NVIDIA's 6800 GS has been available for over two months now, and it seems to be doing a nice job of providing users with quality performance. Now that the holidays are over, many new 6800 GS owners have settled in and are happily putting their new card to good use with their favorite games. Both ATI and NVIDIA did a decent job of getting out some new parts in time for the Christmas rush, offering a good selection to those gamers in the market for a new card. ATI's recent X800 GTO was, and still is, a no-slouch mid-range graphics card with a decent price tag (about $150), and a nice addition to their product line.

That being said, the 6800 GS is NVIDIA's answer to the X800 GTO, and they managed to slip it onto the market just before ATI's X1600. The X1600 is still pretty new, and it looks promising, but the NVIDIA 6800 GS has already proven to be a top contender for best performance at the most reasonable price.

Today, we'll be looking at four different manufacturers' versions of the 6800 GS, and seeing what each has to offer. The cards that we have are from Leadtek, PNY Technologies, EverTop, and EVGA. We've already talked about how the 6800 GS compares to the current NVIDIA lineup, but we'll offer a recap and hopefully provide a good overview of how this and other available graphics cards rank in terms of performance in the next section. When comparing multiple cards of the same type to one another, it can be easy to lose sight of how these parts fit into the ranks of graphics cards that are available by both NVIDIA and ATI. One of our goals in this review is to shed some light on the "big picture" of graphics card performance in general, and in particular, how the 6800 GS fits into it.

Usually, after the holidays, there tends to be a lull in parts being released, but this doesn't look to be the case, as we have been hearing murmurs about something interesting coming from ATI very soon. There has been a kind of shift in ATI's schedule lately, so we may see parts trickling out from them over the next few months. NVIDIA might have some surprises for us as well, but for now, the 6800 GS has enough clout to be one of their key parts until then. This card looks like it will be a great value part for those looking to upgrade anytime soon.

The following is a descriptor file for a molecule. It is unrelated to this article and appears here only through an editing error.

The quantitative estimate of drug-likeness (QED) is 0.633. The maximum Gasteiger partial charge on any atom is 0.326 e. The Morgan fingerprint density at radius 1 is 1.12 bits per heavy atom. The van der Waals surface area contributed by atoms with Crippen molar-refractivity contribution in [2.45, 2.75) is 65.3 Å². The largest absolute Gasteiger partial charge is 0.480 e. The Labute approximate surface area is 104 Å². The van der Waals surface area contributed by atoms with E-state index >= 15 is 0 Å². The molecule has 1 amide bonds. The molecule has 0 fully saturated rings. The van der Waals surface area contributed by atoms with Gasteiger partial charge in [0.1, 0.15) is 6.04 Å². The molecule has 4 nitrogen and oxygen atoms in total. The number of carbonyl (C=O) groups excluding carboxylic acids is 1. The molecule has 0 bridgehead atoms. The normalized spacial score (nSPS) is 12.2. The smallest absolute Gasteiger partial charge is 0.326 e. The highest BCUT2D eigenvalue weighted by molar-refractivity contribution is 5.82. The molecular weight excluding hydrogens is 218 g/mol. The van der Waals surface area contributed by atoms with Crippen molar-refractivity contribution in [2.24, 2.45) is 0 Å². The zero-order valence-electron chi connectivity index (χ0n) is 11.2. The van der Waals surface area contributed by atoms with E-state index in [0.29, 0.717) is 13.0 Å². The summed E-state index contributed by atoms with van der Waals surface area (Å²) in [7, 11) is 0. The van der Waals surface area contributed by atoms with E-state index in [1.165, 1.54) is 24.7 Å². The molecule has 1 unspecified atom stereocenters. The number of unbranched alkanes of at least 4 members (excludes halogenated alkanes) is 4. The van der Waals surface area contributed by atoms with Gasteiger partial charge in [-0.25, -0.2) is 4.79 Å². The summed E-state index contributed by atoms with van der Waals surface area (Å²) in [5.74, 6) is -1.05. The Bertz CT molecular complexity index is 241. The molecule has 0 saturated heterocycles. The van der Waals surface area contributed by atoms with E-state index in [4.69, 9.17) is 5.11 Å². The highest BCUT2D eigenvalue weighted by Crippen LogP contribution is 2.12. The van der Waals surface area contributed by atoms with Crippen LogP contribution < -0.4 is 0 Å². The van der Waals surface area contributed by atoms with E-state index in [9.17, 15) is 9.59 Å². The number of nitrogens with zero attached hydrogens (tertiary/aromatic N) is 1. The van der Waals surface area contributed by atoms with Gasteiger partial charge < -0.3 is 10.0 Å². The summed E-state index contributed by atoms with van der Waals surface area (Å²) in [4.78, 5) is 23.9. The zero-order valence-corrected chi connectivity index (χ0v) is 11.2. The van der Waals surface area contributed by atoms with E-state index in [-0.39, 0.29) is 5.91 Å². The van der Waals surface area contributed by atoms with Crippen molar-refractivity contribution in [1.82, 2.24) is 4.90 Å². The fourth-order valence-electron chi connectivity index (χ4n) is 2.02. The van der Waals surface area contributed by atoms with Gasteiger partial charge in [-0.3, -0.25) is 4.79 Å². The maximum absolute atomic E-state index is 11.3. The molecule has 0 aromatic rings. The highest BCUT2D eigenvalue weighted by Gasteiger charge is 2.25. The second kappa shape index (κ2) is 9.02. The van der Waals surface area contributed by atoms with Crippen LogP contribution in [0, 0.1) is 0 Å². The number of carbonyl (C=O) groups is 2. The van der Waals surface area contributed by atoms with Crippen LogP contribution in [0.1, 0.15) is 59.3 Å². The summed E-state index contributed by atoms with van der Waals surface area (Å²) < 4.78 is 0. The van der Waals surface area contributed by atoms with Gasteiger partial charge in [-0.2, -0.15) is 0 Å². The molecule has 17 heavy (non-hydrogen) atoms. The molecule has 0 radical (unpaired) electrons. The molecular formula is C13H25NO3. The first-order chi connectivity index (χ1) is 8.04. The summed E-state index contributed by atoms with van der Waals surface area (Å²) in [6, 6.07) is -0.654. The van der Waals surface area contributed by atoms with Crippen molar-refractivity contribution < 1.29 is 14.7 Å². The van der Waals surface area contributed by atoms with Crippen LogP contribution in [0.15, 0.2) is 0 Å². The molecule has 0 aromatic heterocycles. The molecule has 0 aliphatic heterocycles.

General Overview
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  • swamprat - Tuesday, February 28, 2006 - link

    Im interested as to the specific version of the EVGA card tested as the EVGA site has the 256-P2-N389-BX and the 256-P2-N389-AX versions with the same specs ie 450MHz/1.05GHz
  • Alaa - Monday, February 6, 2006 - link

    who would buy FX57 with such a midrange product? please test the cards as normal users
  • spec74 - Tuesday, January 31, 2006 - link

    Well i'm in Korea right now and found out it's selling for 217,000 won. With the current exchange rate of 1 Dollar = 964 KRN it's close to $200 here also
  • spec74 - Tuesday, January 31, 2006 - link

    As I was checking the pic of the card also. It looks nothing like the one reviewed. I found it strange
    well here's the site if you guys want to see it">

  • tjpark1111 - Wednesday, February 1, 2006 - link

    nice really! I'm korean and I've always thought stuff was more expensive there, it always seemed like it when I lived there... I guess not. You should go buy it hehe.
  • wolf68k - Saturday, January 28, 2006 - link

    I've got a problem with how they worded this.
    All they said, or implied, was that they turned on SM3.0 with the nVidia cards. The GTO doesn't support SM3.0. But did they turn on every options under SM3.0 as well or not?
    From the results I would have to say so, I just wish they did.

    I've got an AMD XP 3200+, 1GB of PC2100/DDR266 RAM and a completely stock eVGA 6800GS AGP.
    When I benched SCCT at 1240x1024 with SM3.0 and Hardware Shadow Mapping turned on, as well as everything else but not including everything in SM3.0 and no AA/AF. I get around 45-50FPS.
    With everything on, including the options under SM3.0 but still no AA/AF, then I get around 20-25FPS.
  • DerekWilson - Sunday, January 29, 2006 - link

    We enabled all available options for the GTO, but as we pointed out in the article, it doesn't support SM3.0

    It should be noted that NV doesn't support support some of the higher end features with AA enabled, so the AA numbers are a more apples to apples sort of comparison here.
  • tjpark1111 - Sunday, January 29, 2006 - link

    eh, who cares about SM3(ok, even i might care). Anyways, I would rather get a x800gto2 and make it faster than a x850 xt pe, and get much better performance than a 6800GS, all for $10 less lol.
  • unclebud - Saturday, January 28, 2006 - link

    "Remember, I would have to pay $100 more to get a PCIe mobo with the GS which would cost more than just getting the AGP version."

    also remember that the typical anandtecher does not have a girlfriend nor a spouse and no prospects of getting one, so they can rationalize that paying such copious amounts of money to match a graph of a demo machine is an incredible achievement... like saving the queen of england from bill collectors or something. that is why they cannot sympathize with us who would stick with agp for whatever reason (especially financial reasons).
    thanks for posting!
  • Spoelie - Saturday, January 28, 2006 - link

    Looks like someone isn't getting any...

    Either way, I'm keeping my gf satisfied while having a pci-e config. Gasp, it's unbelievable, I must be some kind of genious. You can read all about in my new book in stores this spring!

    BTW, buying a pcie gs will survive the upgrade to a socket M2, while the agp will not. More money thrown away!

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